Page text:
There are a lot of people who think performance showing is prohibitively expensive.
It's true that you can drop a lot of money on tack and props and dolls, but the thing is--you don't have to. A few basic tack pieces paired with a lot of ingenuity can take you a long way. Today's three featured models prove that point nicely.
First up is Ashley Witt's original finish Breyer donkey. Ashley writes: I have a performance set up that you could call a bargain and a half. It’s a donkey chariot set up. Around here we have donkey chariot races and I decided to make a set up. I paid $5 for the donkey, $25 for the harness, $10 for the doll, $3 for the fabric on the doll, and some cord I found in the junk drawer. So for less $50 I made an amazing set up that has placed no less then 3rd since I’ve been showing it and against some pretty expensive set up and some big classes including beating my own expensive harness set up. He also has enough NAN cards for his merit award if I ever get around to sending them in. It just goes to show you don’t have to spend a lot of money for a really cool set up.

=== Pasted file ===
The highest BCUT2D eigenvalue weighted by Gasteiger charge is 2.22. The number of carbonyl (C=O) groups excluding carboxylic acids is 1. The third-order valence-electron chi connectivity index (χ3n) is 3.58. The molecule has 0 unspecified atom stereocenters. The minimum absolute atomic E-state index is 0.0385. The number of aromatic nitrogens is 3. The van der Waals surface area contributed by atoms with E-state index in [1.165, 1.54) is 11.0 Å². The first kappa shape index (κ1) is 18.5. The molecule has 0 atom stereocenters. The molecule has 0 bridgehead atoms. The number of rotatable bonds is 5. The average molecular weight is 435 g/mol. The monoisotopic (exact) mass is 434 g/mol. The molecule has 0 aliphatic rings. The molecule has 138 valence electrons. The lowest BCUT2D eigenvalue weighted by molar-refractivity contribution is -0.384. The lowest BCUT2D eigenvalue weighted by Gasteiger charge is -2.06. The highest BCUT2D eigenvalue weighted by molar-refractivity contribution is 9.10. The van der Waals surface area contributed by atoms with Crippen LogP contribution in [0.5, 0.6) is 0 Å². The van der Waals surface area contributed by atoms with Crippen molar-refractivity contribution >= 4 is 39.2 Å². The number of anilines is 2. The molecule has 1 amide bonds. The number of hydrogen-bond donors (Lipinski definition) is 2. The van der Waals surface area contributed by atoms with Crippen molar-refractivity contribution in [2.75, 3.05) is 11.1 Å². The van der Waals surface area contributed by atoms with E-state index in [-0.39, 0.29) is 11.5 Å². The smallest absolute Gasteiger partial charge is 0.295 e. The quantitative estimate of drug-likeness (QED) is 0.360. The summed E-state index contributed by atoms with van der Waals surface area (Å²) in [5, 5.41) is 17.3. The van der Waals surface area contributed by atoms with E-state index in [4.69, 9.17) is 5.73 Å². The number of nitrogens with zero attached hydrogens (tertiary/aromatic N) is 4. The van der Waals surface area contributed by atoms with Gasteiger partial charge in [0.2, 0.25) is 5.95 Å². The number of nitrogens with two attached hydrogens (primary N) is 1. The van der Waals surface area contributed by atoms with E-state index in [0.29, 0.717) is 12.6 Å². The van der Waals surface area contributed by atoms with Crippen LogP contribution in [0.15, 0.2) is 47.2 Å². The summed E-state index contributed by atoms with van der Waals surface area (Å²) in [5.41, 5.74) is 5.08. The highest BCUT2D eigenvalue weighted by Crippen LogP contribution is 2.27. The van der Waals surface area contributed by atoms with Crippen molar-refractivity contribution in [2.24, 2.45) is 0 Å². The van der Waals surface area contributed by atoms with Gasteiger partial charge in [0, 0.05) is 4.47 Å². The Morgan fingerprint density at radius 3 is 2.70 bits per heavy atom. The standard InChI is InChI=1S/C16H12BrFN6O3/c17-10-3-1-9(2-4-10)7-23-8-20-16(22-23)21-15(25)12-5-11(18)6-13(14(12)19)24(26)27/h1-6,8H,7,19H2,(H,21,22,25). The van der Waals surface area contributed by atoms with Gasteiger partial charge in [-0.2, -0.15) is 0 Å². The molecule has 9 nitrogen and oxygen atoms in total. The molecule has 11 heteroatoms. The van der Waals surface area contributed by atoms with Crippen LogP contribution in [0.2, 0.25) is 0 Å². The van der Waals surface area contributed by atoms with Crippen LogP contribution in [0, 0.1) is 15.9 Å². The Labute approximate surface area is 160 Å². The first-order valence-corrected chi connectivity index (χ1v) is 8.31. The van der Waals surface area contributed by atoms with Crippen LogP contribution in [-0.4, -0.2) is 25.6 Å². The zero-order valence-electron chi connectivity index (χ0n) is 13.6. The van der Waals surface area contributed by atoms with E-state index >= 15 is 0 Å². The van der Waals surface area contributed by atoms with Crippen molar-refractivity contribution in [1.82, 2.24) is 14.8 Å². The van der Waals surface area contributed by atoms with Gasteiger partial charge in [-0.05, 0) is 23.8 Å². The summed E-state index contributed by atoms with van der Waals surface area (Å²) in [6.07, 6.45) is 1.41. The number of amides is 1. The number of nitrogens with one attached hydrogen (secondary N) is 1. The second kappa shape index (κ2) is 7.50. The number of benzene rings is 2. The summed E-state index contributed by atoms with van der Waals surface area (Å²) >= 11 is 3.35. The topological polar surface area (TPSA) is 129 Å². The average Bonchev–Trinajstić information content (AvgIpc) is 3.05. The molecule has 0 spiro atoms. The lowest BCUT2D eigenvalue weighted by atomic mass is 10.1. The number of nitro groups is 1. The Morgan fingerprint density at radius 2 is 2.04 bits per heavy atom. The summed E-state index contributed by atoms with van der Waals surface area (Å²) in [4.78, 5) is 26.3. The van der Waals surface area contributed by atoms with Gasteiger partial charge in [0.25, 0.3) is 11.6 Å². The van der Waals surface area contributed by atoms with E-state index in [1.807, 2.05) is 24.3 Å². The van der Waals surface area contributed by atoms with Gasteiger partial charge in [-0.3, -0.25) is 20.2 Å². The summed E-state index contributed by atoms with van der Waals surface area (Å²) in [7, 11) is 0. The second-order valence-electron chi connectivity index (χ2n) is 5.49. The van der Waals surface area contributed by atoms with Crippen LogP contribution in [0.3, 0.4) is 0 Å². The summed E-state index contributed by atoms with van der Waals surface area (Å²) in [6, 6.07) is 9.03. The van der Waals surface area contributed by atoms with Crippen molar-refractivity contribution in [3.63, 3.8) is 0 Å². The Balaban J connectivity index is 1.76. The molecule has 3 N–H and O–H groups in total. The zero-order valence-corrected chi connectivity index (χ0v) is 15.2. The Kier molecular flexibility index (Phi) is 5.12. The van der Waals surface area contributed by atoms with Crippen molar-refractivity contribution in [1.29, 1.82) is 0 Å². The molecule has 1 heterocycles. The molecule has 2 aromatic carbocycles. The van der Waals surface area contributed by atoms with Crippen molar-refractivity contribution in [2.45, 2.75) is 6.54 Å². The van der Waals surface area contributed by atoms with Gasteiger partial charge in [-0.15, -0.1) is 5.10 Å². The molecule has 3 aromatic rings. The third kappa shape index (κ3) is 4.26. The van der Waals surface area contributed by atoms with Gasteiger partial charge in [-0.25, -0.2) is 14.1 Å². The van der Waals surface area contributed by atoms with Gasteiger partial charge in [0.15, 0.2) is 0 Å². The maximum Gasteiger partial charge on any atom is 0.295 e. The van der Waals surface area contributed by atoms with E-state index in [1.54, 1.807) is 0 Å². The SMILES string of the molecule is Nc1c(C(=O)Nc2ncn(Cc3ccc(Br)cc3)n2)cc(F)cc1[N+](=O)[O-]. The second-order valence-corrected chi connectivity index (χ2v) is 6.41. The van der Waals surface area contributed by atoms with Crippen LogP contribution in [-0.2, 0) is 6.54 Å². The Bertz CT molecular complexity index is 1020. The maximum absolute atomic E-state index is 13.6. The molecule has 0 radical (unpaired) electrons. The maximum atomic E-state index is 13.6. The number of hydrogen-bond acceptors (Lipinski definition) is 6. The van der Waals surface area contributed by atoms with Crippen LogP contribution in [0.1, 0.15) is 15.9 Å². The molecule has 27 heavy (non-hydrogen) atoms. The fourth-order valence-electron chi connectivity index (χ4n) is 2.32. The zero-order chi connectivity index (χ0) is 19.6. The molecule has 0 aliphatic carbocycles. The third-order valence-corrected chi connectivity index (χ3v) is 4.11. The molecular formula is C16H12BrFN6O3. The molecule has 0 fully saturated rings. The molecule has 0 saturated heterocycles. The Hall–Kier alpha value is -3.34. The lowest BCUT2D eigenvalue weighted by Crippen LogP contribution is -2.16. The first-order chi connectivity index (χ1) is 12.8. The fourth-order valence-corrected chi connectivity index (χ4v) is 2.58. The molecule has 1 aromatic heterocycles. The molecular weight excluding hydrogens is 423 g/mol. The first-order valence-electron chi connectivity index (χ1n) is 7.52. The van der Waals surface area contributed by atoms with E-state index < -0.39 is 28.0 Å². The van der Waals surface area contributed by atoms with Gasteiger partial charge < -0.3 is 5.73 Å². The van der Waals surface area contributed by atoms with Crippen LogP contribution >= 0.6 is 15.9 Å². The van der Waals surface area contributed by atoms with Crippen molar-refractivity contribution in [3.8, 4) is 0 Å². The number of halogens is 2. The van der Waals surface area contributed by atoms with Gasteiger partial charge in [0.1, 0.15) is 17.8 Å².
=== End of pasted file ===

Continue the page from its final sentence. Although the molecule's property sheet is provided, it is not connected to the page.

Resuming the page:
Danielle Seivers' On the Prowl is another low priced performance success story. Danielle writes: I collect the original Creata Winners Choice micros (from the late 1990s). I've had this micros for so long that I don't recall where Prowl came from, though I'll bet I didn't pay much at all for him. Little Prowl is a variation of the stallion from the Series 1 Quarter Horse set. (The original has cream 'dapples', while Prowl's are closer to his body colour.) He has been to many live shows over the past four or five years, and often comes away with a Champion title for his Performance entry. Not bad for a horse not much bigger than my thumb!
While the first two models were specialists, Susan Hargrove's Diamond Design is an all arounder. Susan paid just $30 for this special run John Henry, who went on to win not one...but two National Championships at NAN 2008.
Now I realize that these are not thirty dollar set-ups. It's obvious that Diamond's tack, rider and props cost more than he did. This shouldn't detract from his Bargain Barn status. Instead it points to the long term affordability of performance showing. Susan may have spent a pretty penny assembling the components of these entries, but that's a one time expense. The pieces of this set could be used successfully on any number of models--Bargains or otherwise--and should allow Susan to continue her winning ways for years to come!